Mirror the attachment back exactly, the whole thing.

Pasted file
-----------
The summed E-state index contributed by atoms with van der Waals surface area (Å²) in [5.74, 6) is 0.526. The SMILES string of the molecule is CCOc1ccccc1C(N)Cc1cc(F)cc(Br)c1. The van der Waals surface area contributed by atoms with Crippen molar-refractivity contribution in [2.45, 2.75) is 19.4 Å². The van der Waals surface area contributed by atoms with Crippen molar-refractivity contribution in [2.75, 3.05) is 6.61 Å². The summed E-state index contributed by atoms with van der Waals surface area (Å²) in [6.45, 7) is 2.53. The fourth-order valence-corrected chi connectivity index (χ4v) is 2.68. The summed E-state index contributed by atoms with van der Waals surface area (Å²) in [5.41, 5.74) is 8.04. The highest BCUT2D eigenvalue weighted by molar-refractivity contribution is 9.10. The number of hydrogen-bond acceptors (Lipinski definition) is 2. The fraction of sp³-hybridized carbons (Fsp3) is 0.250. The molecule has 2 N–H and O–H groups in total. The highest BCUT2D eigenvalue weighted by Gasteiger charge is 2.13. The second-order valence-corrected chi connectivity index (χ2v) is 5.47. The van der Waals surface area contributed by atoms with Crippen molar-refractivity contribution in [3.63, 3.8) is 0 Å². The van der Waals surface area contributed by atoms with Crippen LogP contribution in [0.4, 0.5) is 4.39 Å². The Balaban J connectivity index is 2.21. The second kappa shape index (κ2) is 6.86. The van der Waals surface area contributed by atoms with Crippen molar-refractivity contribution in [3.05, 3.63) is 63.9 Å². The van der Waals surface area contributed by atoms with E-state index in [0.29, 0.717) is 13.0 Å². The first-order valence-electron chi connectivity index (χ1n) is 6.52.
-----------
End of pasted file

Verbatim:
The summed E-state index contributed by atoms with van der Waals surface area (Å²) in [5.74, 6) is 0.526. The SMILES string of the molecule is CCOc1ccccc1C(N)Cc1cc(F)cc(Br)c1. The van der Waals surface area contributed by atoms with Crippen molar-refractivity contribution in [2.45, 2.75) is 19.4 Å². The van der Waals surface area contributed by atoms with Crippen molar-refractivity contribution in [2.75, 3.05) is 6.61 Å². The summed E-state index contributed by atoms with van der Waals surface area (Å²) in [6.45, 7) is 2.53. The fourth-order valence-corrected chi connectivity index (χ4v) is 2.68. The summed E-state index contributed by atoms with van der Waals surface area (Å²) in [5.41, 5.74) is 8.04. The highest BCUT2D eigenvalue weighted by molar-refractivity contribution is 9.10. The number of hydrogen-bond acceptors (Lipinski definition) is 2. The fraction of sp³-hybridized carbons (Fsp3) is 0.250. The molecule has 2 N–H and O–H groups in total. The highest BCUT2D eigenvalue weighted by Gasteiger charge is 2.13. The second-order valence-corrected chi connectivity index (χ2v) is 5.47. The van der Waals surface area contributed by atoms with Crippen molar-refractivity contribution in [3.63, 3.8) is 0 Å². The van der Waals surface area contributed by atoms with Crippen LogP contribution in [0.4, 0.5) is 4.39 Å². The Balaban J connectivity index is 2.21. The second kappa shape index (κ2) is 6.86. The van der Waals surface area contributed by atoms with Crippen molar-refractivity contribution in [3.05, 3.63) is 63.9 Å². The van der Waals surface area contributed by atoms with E-state index in [0.29, 0.717) is 13.0 Å². The first-order valence-electron chi connectivity index (χ1n) is 6.52.